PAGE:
Die before you die

I posted this meditation originally on August 14th, 2017. I was recovering from shoulder surgery, two dogs had passed away, and I was pondering the decisions that took me from the life I made in NJ, to the one I have now. I didn’t know what to expect then, but now, looking back, I know the lesson of surrender & acceptance I learned during this difficult passage is what continues to sustain me today.

I hope someone else finds comfort knowing peace is possible, even in the darkest moments, when we’re able to surrender to what IS. We may not be happy about it, but with acceptance,we can know peace.

Sometimes, there may be no answers, but we can let go of the questions.

******

I just read a Zen proverb tonight ‘Die before you die.’

I love this. I think each time we let go of something, we’re preparing for the ultimate letting go when we die. How we die is how we lived. Death & living, like grief & love, are the same thing, just inverse.

Each time we let go something -a relationship, loved one, expectation, addiction – who we were dies. Our world is re-ordered. The perceptual markers which orient us in reality shift and the world is no longer the same. Which is a powerful thought because our perception drives so much of what our world is. We tend to inhabit what we perceive. At least this is true for me. Hell is a state of consciousness. It’s resistance to what it is and my arrogance which insists I know what’s happening.

I never really know what is going to be best for me and I’m always surprised by what lurks right below the surface of what I think I want. I’m often a mystery to myself.

Now, I’m in a passage marked by both loss and expansion. I must let go of what was to make room for what is coming. If we allow it, loss opens room for different energy and growth.

But I can’t talk about loss with new age platitudes. It really sucks. I have no desire to overlay the challenging experiences in life with unicorns. (Like getting a hole drilled in your humerus or losing your best girl, Junie B. Jensen.)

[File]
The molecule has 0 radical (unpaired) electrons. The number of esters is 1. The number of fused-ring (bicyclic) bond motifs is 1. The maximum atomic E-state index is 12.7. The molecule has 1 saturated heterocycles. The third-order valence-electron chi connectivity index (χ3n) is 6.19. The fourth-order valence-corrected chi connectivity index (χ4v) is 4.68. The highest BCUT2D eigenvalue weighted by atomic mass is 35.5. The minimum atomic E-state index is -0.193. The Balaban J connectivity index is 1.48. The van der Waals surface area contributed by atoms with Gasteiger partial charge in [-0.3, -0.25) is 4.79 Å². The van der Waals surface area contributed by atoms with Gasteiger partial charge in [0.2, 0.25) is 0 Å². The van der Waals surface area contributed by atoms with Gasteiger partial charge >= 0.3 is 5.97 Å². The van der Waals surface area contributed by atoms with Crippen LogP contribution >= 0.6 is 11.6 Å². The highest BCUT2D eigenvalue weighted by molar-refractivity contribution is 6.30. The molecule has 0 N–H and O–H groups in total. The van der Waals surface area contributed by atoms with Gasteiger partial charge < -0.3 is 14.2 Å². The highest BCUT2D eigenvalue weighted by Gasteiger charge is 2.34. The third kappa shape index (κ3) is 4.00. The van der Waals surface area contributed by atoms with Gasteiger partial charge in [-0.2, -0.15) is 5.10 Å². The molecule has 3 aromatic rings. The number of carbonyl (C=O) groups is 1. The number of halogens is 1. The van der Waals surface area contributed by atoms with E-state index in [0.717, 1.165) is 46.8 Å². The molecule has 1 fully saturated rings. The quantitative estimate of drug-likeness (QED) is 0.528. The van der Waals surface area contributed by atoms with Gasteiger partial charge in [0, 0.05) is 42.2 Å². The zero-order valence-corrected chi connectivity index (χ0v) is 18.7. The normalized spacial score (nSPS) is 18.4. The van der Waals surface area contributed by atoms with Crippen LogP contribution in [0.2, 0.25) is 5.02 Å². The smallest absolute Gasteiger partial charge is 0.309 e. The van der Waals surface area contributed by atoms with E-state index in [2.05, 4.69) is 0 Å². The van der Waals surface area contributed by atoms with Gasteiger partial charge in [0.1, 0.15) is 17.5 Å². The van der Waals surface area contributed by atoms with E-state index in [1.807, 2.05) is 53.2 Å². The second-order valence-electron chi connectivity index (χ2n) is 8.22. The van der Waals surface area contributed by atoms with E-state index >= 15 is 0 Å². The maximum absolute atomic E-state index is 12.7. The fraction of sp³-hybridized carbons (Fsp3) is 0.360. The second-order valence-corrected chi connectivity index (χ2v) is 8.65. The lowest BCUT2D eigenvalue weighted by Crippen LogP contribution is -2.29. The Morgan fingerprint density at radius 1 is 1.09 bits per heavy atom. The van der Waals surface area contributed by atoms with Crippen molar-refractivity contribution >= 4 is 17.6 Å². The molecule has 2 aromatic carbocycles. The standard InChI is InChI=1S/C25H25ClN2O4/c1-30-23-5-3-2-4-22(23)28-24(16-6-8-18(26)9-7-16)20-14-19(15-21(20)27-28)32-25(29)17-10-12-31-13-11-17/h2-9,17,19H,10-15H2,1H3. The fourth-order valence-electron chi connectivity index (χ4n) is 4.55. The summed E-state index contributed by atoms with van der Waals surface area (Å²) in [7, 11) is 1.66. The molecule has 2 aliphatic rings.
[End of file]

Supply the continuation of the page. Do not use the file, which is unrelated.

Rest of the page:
When you think you’re ready to evolve, do something more, change, forge ahead, the Universe somehow expands like a rubber band with you and then, just as you test the farthest limits of your current reach, it snaps back, sends you back a pace or two, puts you in your place, demands your patience, acceptance, surrender and generally, let’s you know that you’re most definitely not really in charge. Then, with time, as you start the trek again, the band stretches with you, instead of against, and you gain more ground.

You can get in alignment but you just don’t know enough to really chart the course for yourself.

How humbling life is. As I get older I find great comfort in humility. I’m fond of saying, “I have no idea what I am doing. None. Right now I’m not a mess but I could be at any moment in the future. I’m just happy I’m packing all my marbles in my pockets today.”

In the past few years, I’ve learned about the uncomfortable process of surrender and acceptance and now I find great solace in the moment I get to turn inward because I’ve realized acceptance is demanded. It is as though I can somehow just wrap my arms around it, pull whatever it is tight, and whole it with presence.

Don’t ever be afraid to just sit with your shit. Once embraced, it’s not really all that scary. Just let go and die a little every day.